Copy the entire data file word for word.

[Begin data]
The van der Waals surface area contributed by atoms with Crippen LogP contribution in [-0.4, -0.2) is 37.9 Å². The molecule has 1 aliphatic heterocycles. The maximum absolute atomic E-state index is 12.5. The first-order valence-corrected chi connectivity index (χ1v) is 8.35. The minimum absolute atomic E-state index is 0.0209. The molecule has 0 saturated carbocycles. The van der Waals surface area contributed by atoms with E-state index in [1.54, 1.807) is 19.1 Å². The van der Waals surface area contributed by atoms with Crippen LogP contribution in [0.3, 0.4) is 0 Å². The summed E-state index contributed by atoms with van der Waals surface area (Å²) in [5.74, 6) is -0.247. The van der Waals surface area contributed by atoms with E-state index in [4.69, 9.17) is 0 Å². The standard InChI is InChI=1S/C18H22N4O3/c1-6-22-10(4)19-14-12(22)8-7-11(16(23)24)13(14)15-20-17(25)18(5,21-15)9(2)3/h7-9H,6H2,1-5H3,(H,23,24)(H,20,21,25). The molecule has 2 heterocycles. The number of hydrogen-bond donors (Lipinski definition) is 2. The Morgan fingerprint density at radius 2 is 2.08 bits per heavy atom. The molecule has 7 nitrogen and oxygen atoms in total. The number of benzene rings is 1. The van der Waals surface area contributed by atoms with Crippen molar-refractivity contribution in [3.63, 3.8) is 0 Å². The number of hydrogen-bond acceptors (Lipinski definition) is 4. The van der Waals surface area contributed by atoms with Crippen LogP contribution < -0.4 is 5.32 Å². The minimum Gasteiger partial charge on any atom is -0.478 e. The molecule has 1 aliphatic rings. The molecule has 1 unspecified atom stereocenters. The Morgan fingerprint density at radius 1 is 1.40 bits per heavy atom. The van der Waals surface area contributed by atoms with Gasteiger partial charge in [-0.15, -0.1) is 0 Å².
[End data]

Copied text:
The van der Waals surface area contributed by atoms with Crippen LogP contribution in [-0.4, -0.2) is 37.9 Å². The molecule has 1 aliphatic heterocycles. The maximum absolute atomic E-state index is 12.5. The first-order valence-corrected chi connectivity index (χ1v) is 8.35. The minimum absolute atomic E-state index is 0.0209. The molecule has 0 saturated carbocycles. The van der Waals surface area contributed by atoms with E-state index in [1.54, 1.807) is 19.1 Å². The van der Waals surface area contributed by atoms with Crippen LogP contribution in [0.3, 0.4) is 0 Å². The summed E-state index contributed by atoms with van der Waals surface area (Å²) in [5.74, 6) is -0.247. The van der Waals surface area contributed by atoms with E-state index in [4.69, 9.17) is 0 Å². The standard InChI is InChI=1S/C18H22N4O3/c1-6-22-10(4)19-14-12(22)8-7-11(16(23)24)13(14)15-20-17(25)18(5,21-15)9(2)3/h7-9H,6H2,1-5H3,(H,23,24)(H,20,21,25). The molecule has 2 heterocycles. The number of hydrogen-bond donors (Lipinski definition) is 2. The Morgan fingerprint density at radius 2 is 2.08 bits per heavy atom. The molecule has 7 nitrogen and oxygen atoms in total. The number of benzene rings is 1. The van der Waals surface area contributed by atoms with Crippen molar-refractivity contribution in [3.63, 3.8) is 0 Å². The number of hydrogen-bond acceptors (Lipinski definition) is 4. The van der Waals surface area contributed by atoms with Crippen LogP contribution < -0.4 is 5.32 Å². The minimum Gasteiger partial charge on any atom is -0.478 e. The molecule has 1 aliphatic rings. The molecule has 1 unspecified atom stereocenters. The Morgan fingerprint density at radius 1 is 1.40 bits per heavy atom. The van der Waals surface area contributed by atoms with Gasteiger partial charge in [-0.15, -0.1) is 0 Å².